Using VK3RGI beacon I was somewhat disappointed with the results and relatively short duration of signals.

My next step was to try the local VK7RAE 1296MHz beacon in hope of getting stronger reflections from aircraft.

I monitored VK7RAE 1296.474MHz carrier by tuning to 1296.473 USB to give a 1KHz beat note. The beacon is at bearing 108deg and approx 37km away. The path is not too good to me as it has a few coastal hills to get over but is reasonably strong and well audible whichever direction I point.

Unless mentioned otherwise my dish is pointed bearing 10deg at VK3RGI, Gippsland. I am at 130mASL and the VK7RAE beacon is at about 80mASL with hills in between reaching about 173mASL. Signal level is just enough to hear the beacon but not overload my receiver so as to hear weak reflections.

What I saw surprised me to say the least. A little bit of aircraft activity but mainly shipping.

My home is about 3km inland and a has small amount of view to sea with and my worst general northward horizon at just below 0deg. VK7RAE looks out to sea and along the coast but the Burnie port is shielded by some steep hills. Ships become line of sight to VK7RAE once clear of Burnie's port in Emu Bay, less than a kilometre out from port.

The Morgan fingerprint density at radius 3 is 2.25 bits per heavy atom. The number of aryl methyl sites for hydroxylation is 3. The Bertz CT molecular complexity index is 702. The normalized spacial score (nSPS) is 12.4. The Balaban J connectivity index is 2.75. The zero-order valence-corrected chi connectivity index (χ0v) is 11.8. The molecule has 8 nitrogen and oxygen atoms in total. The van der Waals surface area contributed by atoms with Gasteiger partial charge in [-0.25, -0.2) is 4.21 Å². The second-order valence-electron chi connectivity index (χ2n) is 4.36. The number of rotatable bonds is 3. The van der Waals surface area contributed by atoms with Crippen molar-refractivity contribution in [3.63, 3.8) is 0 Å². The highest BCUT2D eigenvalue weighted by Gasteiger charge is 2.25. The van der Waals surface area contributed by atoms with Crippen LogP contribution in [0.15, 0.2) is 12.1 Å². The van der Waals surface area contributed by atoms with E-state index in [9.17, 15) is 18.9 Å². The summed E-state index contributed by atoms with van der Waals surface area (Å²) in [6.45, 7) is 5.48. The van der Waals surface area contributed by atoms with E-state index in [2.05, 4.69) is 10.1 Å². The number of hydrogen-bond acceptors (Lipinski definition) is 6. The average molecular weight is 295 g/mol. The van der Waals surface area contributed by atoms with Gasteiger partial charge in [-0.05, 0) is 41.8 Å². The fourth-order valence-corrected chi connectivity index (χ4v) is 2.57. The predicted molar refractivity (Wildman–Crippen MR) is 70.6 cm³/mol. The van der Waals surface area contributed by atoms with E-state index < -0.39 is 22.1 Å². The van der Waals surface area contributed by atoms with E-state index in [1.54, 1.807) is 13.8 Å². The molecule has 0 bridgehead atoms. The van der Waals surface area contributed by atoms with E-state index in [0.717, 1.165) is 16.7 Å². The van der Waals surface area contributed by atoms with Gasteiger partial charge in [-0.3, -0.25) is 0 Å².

The following images are screenprints of the WSPR waterfall

Picture 1: Normal signal from VK7RAE
Not sure about the random squiggley bits but I think might be reflections from moving vehicles nearby. The regular 1 minute apart spreading bursts are the beacon identifying in CW. As CW is a form of amplitude modulation so it has width when keyed sharply, (key clicks). The spectum scope on left is part of the ICOM remote software package of the IC-9700. The green line at the bottom of the WSPR trace is the received spectrum energy level for the current 2 minute segment starting on every even minute.